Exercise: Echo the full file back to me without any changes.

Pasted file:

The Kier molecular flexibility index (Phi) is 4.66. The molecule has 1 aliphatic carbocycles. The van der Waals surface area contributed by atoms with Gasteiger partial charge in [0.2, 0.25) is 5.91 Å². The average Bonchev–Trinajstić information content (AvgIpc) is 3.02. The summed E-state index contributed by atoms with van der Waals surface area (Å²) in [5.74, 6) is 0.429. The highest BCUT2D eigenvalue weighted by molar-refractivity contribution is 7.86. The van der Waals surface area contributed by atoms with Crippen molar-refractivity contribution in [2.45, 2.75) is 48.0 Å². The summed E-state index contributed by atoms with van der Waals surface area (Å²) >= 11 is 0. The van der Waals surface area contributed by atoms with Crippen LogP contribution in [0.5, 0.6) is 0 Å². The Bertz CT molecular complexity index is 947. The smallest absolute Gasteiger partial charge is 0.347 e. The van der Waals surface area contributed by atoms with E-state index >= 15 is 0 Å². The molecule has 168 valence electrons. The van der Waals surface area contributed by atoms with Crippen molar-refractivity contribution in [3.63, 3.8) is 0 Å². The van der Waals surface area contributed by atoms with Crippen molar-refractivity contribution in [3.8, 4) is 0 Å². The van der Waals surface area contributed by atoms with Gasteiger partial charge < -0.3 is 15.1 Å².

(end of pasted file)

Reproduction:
The Kier molecular flexibility index (Phi) is 4.66. The molecule has 1 aliphatic carbocycles. The van der Waals surface area contributed by atoms with Gasteiger partial charge in [0.2, 0.25) is 5.91 Å². The average Bonchev–Trinajstić information content (AvgIpc) is 3.02. The summed E-state index contributed by atoms with van der Waals surface area (Å²) in [5.74, 6) is 0.429. The highest BCUT2D eigenvalue weighted by molar-refractivity contribution is 7.86. The van der Waals surface area contributed by atoms with Crippen molar-refractivity contribution in [2.45, 2.75) is 48.0 Å². The summed E-state index contributed by atoms with van der Waals surface area (Å²) >= 11 is 0. The van der Waals surface area contributed by atoms with Crippen LogP contribution in [0.5, 0.6) is 0 Å². The Bertz CT molecular complexity index is 947. The smallest absolute Gasteiger partial charge is 0.347 e. The van der Waals surface area contributed by atoms with E-state index >= 15 is 0 Å². The molecule has 168 valence electrons. The van der Waals surface area contributed by atoms with Crippen molar-refractivity contribution in [3.63, 3.8) is 0 Å². The van der Waals surface area contributed by atoms with Crippen molar-refractivity contribution in [3.8, 4) is 0 Å². The van der Waals surface area contributed by atoms with Gasteiger partial charge < -0.3 is 15.1 Å².